• Coolest Club Ever: The Distracted Globe, a zero-gravity dance club on the planet Neonoir. Notably, it's located in a PvP zone, meaning bouncers — and brawlers — can eject avatars by killing them. The Sixers make a mass attack on Parzival and Art3mis there, hoping to stymie their hunt for the Egg by eliminating their high-level avatars. Og The Great And Powerful shuts them down hard — it was his party.
  • Cool Old Lady: Mrs. Gillmore, Wade's next door neighbor. While very religious and having a lot of cats, she also knows a lot about the eighties and shares a lot of her knowledge with Wade about the period she grew up in.
  • Cool vs. Awesome: Given the material of the OASIS, this was inevitable. It's especially prominent in the finale, with multiple Humongous Mecha on both sides, ending with a showdown between Mechagodzilla and Ultraman.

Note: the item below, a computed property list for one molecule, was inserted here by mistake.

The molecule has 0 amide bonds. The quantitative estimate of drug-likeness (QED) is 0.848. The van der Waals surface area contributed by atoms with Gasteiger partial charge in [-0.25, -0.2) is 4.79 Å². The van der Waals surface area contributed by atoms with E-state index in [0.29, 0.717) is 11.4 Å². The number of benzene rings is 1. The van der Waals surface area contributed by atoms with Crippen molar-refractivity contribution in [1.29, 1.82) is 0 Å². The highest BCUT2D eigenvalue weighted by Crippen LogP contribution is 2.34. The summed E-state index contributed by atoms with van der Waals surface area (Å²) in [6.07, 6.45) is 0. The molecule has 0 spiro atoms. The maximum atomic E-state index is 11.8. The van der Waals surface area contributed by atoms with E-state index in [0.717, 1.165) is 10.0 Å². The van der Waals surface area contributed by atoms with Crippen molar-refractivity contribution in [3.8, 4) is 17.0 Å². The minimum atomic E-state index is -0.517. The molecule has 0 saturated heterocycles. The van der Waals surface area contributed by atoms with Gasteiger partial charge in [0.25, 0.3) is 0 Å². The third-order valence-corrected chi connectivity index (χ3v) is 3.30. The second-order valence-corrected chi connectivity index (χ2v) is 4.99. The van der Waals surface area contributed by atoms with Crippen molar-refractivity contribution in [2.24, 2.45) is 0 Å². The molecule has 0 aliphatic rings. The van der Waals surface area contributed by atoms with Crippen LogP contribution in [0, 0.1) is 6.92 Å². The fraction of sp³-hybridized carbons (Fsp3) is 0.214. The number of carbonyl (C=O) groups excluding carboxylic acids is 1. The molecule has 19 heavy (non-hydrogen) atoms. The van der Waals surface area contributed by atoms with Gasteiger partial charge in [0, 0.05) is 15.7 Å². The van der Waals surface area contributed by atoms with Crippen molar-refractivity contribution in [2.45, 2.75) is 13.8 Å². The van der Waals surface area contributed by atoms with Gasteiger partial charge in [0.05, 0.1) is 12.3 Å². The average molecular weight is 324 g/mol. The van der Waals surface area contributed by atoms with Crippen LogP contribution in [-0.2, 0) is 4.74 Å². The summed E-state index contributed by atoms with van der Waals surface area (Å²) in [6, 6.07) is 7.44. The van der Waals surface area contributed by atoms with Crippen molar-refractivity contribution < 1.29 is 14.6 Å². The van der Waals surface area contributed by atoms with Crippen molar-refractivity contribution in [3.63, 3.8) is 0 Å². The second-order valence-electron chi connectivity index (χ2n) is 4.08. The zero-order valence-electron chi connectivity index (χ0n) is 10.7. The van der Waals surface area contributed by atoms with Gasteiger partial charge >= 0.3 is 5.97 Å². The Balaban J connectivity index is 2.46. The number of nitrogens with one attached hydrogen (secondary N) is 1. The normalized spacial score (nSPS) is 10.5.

• Corporate Conspiracy: On the surface, IOI is just like any other competitor for Halliday's Egg, and ownership of the OASIS, albeit with manpower and resources that give them a huge edge in the game. This was apparently not enough for them, though, as they also engaged in stealing user data, attacking Wade Watt's real world home in an attempt to kill him, actually killing another teenaged player by having mercenaries throw him off the balcony of his apartment, buying up people's debts in order to put them in indentured servitude, and grand scale cheating by closing down any area of the OASIS that might contain a clue to Halliday's game. This all ultimately comes to light when the game ends with Wade in control, and its hinted that the company's lawyers will be scrambling to prevent IOI from losing all access to the OASIS and thus the internet.